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the Cooper-Quarles bill the Interstate Commerce Commission would have the power to revise the classifications, fixing the rates generally, and put them into operation, and that they would have to remain in operation without any authority of the railroad companies to change them unless permitted to do so upon further hearing by the Interstate Commerce Commission?
Mr. MEAD. I did not suppose that they had the power to do that under one complaint.
Mr. Mann. That is the power that is proposed to be conferred upon the Commission.
Mr. MEAD. I did not suppose that the committee would be considering a bill embodying such a power.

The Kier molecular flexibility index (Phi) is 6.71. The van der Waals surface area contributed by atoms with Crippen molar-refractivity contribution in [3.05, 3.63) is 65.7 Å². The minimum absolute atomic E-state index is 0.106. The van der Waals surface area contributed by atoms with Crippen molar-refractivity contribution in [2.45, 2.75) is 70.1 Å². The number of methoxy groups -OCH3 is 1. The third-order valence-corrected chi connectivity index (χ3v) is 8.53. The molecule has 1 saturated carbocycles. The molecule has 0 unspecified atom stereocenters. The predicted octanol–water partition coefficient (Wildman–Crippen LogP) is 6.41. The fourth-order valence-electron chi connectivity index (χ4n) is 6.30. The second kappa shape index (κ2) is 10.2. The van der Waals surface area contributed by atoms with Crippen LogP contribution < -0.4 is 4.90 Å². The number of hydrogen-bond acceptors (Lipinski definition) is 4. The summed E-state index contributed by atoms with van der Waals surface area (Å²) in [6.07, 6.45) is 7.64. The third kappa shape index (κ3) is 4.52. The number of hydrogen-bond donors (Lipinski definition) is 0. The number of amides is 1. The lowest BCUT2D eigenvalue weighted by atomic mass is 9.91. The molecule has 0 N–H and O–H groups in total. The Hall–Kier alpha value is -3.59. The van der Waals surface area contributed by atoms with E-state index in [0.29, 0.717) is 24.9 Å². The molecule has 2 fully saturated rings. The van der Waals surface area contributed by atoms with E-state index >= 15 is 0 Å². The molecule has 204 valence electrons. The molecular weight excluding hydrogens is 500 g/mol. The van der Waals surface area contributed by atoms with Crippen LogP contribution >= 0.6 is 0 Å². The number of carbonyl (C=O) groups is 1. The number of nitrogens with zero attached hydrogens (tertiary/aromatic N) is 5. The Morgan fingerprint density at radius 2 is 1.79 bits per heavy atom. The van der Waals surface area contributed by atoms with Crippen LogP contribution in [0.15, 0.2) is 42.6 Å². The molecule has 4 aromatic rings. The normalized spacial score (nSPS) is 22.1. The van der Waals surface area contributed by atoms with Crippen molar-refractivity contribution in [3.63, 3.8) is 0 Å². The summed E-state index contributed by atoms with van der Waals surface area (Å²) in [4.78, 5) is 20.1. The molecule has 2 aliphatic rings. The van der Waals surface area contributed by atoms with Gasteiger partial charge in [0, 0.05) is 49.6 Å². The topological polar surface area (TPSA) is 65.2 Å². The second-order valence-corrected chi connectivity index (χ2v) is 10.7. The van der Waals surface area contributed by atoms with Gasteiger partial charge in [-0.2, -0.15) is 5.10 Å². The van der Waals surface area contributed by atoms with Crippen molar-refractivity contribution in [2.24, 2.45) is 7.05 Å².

Mr. Mann. That is the Cooper-Quarles bill.
Mr. Mead. I am not a railroad lawyer, but simply a plain business man, and knowing the past and knowing the conditions to which we have been subject for some years past.
Mr. RICHARDSON. Do you not understand the Cooper-Quarles bill to go one step further and to provide that after the Interstate Commerce Commission has investigated a rate and found it unreasonable and has fixed another rate, and the case has gone up to the district court, then either party, as soon as it goes to that court, has the right to send for witnesses in order to investigate to see whether the Commission has fixed a just rate!
Mr. Mead. Yes, sir; I understand it so.
Mr. RICHARDSON. After that they call witnesses and bring them around and they investigate in the court and have the testimony of the witnesses as to whether the Commission has fixed a fair and reasonable rate?